Learn more about Skjoldungernes Land

Skjoldungernes Land National Park opened in 2015. Skjoldungernes Land National Park is located in central Zealand, a short 30-km ride from Copenhagen.

The national park is a great experience to visit, covering 170 square kilometres of unique scenery, cultural history and one of Denmark's most beautiful Ice Age landscapes with rolling hills and large river valleys.

The area holds a mosaic of scenic gems in store for you to discover on bike or on foot. The many paths, shelters and tours available in the national park are a close-up experience with nature, cultural history and landscapes.

Read about the national park in the folder here

The organisation

Establishment of Skjoldungernes Land National Park is based on broad local support. The national park has a decentralised management, consisting of a board, a national park council and a secretariat. The board and its chairman are appointed by the Danish Minister for the Environment. All members of the board have close affiliations to the national park area.

Development of the national park takes place over decades, and are based on voluntary agreements and local support. The same rules and laws apply inside the national park as apply outside the national parks.

The Danish national parks are not museums. People live, work and stay in the Danish national parks. A big part of the national park are privately owned.

The objectives of the national park

As a national park Skjoldungernes land holds some of Denmark's most unique and valuable nature areas and landscapes.

The national park serves to sustainably protect, enhance and develop the park’s nature, landscape, cultural history, outdoor activities, dissemination, education, research, local communities, businesses and tourism.

Who were Skjoldungerne?

Ancient legends describe the Scyldingas, called skjoldunger in Danish, as the descendants of the mythical King Skjold.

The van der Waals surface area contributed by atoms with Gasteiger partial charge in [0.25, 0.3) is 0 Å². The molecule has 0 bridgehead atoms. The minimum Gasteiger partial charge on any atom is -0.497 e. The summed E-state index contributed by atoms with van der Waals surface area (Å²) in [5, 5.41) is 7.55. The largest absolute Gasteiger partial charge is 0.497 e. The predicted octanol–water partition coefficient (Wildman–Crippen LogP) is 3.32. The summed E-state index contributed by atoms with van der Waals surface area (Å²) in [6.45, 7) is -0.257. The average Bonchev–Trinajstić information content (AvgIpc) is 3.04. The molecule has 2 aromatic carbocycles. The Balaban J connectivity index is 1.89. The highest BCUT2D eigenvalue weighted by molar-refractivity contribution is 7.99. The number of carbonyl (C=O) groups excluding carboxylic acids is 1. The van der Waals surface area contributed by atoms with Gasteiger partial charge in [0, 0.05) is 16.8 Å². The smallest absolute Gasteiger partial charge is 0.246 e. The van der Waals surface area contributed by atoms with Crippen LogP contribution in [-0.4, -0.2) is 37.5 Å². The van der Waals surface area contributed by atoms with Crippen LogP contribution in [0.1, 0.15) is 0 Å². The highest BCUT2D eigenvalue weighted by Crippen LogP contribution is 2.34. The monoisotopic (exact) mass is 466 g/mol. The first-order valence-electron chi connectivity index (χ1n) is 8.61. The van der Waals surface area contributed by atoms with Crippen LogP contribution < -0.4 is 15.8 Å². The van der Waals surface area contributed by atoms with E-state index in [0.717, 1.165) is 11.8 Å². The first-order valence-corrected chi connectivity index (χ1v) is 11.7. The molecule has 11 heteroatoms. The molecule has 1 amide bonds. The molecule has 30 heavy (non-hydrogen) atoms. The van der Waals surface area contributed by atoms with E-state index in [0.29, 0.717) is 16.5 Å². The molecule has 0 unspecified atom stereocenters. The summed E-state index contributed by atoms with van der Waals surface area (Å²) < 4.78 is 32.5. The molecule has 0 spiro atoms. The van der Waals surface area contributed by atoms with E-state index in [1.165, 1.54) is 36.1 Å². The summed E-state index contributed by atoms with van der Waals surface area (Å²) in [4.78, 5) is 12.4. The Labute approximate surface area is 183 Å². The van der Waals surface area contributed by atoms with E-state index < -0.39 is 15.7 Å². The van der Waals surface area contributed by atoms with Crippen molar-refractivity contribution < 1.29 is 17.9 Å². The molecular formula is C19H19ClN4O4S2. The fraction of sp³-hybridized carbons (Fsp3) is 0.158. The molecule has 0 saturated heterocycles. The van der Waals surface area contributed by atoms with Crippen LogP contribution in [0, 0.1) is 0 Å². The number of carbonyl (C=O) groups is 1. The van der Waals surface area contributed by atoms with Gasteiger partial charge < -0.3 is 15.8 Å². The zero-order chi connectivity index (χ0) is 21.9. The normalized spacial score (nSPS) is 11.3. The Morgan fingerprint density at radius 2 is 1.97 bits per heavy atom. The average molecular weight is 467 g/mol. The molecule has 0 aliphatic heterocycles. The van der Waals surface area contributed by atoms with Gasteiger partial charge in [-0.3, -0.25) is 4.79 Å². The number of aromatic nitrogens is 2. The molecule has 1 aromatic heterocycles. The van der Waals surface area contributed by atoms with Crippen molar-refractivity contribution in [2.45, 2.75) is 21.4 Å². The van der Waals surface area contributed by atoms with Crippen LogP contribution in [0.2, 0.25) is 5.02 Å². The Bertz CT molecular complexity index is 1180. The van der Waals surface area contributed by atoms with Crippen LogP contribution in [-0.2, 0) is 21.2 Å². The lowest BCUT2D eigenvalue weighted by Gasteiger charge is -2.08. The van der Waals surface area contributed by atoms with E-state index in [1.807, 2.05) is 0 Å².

Once upon a time, a long time ago, there was war and unrest in the area surrounding Lejre. The people were suffering and prayed to the god Odin to come to their aid. Early one morning a ship in full sail entered Roskilde Fjord. The fishermen on the beach were puzzled because they couldn’t see a single person on board. The ship sailed directly toward the coast of the inlet Lejre Vig. Once it was onshore the people peered over the railing and found a little boy encircled by weapons and shields all alone on the deck, his head resting on a sheaf of corn. Convinced that the boy was the son of Odin, the people picked him up, set him on the sheaf and proclaimed him as their king, King Skjold.

King Skjold grew big and strong. He united the people, expanded the kingdom to include all of Zealand and became the progenitor of mythical kings like Halfdan and Frode, Roar and Helge, Rolf Krake and Harald Wartooth. Upon his death King Skjold was laid to rest on his ship, the wind carrying it away once again.

Ancient legends about the Scyldingas originate from the Icelandic sagas and the Danish historian Saxo. Perhaps the ancient kings really did live in the distant past – perhaps they are a myth – excavations of numerous impressive royal halls in the hamlet of Gl. Lejre, however, testify to the reign of great and powerful men in the Iron and Viking Ages.